California Will Require Corporate Boards to Include Women
Author: David B. Weisenfeld, XpertHR Legal Editor
October 2, 2018
California will become the first state to require publicly held corporations with headquarters in the state to have at least one woman on their board of directors under a law signed this week by Governor Jerry Brown. Hundreds of companies could be affected by this novel law, which includes steep penalty provisions.
The bill mandates that a publicly held domestic or foreign corporation whose principal offices are in California have at least one female director on its board by the end of 2019. It also has additional requirements by the close of 2021, including:
- If there are six or more directors, the corporation must have at least three female directors;
- If there are five directors, the corporation must have a minimum of two female directors; and
- If there are four or fewer directors, the corporation must have at least one female director.
By July 1, 2019, the California Secretary of State will publish a report on its website documenting the number of domestic and foreign corporations whose principal offices are located in California and that have at least one female director.
For a failure to comply with this law, an employer will be subject to a fine of $100,000, and a $300,000 fine for a second or subsequent violation. Each director seat required to be held by a female, which is not held by a female for at least a portion of the calendar year, will count as a violation.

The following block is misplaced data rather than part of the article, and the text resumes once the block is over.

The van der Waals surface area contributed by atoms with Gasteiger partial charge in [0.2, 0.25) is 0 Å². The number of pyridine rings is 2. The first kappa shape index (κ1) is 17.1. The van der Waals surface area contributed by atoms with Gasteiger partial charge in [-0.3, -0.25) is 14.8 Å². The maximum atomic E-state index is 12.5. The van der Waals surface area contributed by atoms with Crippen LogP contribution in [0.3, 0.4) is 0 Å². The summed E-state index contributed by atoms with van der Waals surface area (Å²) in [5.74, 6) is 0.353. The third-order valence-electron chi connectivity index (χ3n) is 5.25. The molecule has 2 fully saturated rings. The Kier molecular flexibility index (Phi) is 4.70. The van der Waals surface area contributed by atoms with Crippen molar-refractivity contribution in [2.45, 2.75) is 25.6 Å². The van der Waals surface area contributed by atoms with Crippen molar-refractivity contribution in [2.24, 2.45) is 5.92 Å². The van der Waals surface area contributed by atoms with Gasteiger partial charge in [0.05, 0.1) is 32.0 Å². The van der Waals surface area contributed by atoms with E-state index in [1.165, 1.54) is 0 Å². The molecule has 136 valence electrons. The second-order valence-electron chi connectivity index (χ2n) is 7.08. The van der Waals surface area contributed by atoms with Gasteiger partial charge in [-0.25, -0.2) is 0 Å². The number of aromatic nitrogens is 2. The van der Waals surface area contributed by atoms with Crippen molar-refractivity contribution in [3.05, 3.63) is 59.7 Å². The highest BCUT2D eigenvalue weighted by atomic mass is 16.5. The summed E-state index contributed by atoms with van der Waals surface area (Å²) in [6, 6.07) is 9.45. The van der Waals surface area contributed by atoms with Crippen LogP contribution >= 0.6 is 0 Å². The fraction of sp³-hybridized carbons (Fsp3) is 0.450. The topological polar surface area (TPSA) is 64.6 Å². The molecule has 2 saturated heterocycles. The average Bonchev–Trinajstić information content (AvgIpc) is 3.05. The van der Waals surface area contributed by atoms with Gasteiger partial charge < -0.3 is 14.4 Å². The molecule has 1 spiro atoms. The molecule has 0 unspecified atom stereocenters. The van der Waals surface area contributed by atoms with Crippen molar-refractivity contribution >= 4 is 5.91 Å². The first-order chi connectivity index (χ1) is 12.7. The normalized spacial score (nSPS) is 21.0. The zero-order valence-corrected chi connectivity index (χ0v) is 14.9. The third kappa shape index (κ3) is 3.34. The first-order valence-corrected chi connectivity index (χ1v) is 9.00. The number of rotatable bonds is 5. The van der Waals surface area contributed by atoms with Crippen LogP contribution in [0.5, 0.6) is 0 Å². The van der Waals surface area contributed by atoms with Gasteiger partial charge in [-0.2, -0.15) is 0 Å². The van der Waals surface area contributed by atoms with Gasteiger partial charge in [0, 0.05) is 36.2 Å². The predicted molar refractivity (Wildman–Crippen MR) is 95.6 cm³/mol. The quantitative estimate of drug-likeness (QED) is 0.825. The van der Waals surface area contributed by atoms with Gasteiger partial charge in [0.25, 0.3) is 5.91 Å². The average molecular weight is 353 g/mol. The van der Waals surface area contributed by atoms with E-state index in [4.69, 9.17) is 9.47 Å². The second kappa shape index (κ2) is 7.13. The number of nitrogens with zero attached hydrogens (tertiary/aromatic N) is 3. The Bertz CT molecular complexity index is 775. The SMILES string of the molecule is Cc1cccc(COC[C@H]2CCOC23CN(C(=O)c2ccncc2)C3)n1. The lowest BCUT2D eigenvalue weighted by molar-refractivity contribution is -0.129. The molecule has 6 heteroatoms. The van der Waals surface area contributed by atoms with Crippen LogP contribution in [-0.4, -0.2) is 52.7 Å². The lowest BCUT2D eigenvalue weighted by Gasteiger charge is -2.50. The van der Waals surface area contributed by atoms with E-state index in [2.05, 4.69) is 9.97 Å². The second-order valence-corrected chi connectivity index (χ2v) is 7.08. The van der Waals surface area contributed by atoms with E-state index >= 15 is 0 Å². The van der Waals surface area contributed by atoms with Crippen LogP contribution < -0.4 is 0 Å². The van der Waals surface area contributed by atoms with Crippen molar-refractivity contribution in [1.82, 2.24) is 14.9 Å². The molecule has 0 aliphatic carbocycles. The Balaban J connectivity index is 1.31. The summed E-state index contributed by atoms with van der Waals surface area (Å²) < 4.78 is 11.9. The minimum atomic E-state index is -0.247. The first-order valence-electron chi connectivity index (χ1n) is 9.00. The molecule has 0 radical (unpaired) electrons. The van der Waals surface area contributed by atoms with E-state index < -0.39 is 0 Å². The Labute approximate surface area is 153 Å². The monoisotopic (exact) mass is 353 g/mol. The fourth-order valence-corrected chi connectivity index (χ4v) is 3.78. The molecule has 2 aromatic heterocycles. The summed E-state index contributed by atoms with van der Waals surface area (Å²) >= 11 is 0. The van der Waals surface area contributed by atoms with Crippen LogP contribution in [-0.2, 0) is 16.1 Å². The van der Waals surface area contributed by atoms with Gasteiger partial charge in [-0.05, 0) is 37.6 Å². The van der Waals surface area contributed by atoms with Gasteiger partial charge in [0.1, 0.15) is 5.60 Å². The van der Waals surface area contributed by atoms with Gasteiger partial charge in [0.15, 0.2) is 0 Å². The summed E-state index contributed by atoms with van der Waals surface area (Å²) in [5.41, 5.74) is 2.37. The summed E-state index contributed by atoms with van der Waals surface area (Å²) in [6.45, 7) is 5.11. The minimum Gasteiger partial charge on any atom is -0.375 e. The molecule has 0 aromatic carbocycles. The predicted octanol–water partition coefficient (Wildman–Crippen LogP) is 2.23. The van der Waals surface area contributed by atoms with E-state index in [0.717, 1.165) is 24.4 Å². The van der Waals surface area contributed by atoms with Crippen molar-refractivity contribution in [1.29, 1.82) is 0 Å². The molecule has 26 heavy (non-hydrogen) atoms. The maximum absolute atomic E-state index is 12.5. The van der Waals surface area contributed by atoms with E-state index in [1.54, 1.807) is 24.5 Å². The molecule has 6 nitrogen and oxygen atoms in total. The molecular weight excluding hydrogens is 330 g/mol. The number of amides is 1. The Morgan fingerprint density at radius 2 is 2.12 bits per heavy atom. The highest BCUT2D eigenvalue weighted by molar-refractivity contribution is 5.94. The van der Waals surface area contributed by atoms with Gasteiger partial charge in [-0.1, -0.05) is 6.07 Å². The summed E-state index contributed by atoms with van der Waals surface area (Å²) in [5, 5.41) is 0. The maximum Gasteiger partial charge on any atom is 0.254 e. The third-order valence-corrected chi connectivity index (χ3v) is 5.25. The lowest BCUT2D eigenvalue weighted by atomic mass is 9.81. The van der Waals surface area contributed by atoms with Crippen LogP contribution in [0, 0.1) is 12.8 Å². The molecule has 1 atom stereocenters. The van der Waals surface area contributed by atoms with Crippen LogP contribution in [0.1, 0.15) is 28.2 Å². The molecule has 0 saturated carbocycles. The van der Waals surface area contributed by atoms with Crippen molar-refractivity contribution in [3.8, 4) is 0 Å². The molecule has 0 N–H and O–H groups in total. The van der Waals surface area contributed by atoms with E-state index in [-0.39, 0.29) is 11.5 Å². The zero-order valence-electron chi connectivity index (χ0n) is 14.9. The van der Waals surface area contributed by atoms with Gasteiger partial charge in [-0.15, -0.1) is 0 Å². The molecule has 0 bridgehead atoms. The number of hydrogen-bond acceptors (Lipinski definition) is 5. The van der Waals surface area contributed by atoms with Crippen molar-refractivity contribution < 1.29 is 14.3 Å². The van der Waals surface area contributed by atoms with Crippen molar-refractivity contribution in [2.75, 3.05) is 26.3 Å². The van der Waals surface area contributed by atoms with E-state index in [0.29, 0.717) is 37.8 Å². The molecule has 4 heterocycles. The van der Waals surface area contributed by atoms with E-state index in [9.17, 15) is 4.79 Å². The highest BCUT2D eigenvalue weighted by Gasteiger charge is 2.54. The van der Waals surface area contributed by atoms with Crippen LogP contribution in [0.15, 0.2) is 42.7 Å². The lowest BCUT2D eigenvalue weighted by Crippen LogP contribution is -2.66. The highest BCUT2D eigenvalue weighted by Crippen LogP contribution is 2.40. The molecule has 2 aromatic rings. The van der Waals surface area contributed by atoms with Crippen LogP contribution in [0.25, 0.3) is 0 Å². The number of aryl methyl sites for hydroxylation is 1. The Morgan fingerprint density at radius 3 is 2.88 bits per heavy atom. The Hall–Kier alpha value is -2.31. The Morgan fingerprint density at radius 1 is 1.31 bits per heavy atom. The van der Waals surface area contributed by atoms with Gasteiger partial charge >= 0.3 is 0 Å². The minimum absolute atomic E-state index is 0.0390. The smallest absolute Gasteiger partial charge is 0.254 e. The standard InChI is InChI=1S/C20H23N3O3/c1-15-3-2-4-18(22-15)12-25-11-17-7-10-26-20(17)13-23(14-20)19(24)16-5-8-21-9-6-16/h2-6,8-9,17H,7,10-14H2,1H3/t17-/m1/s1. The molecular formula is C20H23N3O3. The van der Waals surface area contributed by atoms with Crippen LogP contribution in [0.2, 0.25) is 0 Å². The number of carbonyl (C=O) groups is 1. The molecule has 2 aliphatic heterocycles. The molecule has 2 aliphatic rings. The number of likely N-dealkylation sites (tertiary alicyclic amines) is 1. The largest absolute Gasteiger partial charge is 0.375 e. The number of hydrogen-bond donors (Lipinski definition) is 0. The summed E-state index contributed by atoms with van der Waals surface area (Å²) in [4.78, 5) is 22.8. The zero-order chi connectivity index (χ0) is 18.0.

One fourth of California's public companies currently have no women on their boards of directors; and for the rest of the companies, women hold only about 15% of the board seats.
In signing the law, Governor Brown wrote with a rhetorical flourish, "Given all the special privileges that corporations have enjoyed for so long, it's high time corporate boards include the people who constitute more than half the 'persons' in America."
While the new law figures to accelerate boardroom diversity efforts, several business groups opposed its passage, and it may face a legal challenge. For instance, the California Chamber of Commerce has said requiring a publicly traded corporation to satisfy quotas regarding the number of women on its board, or face significant penalties, is unconstitutional.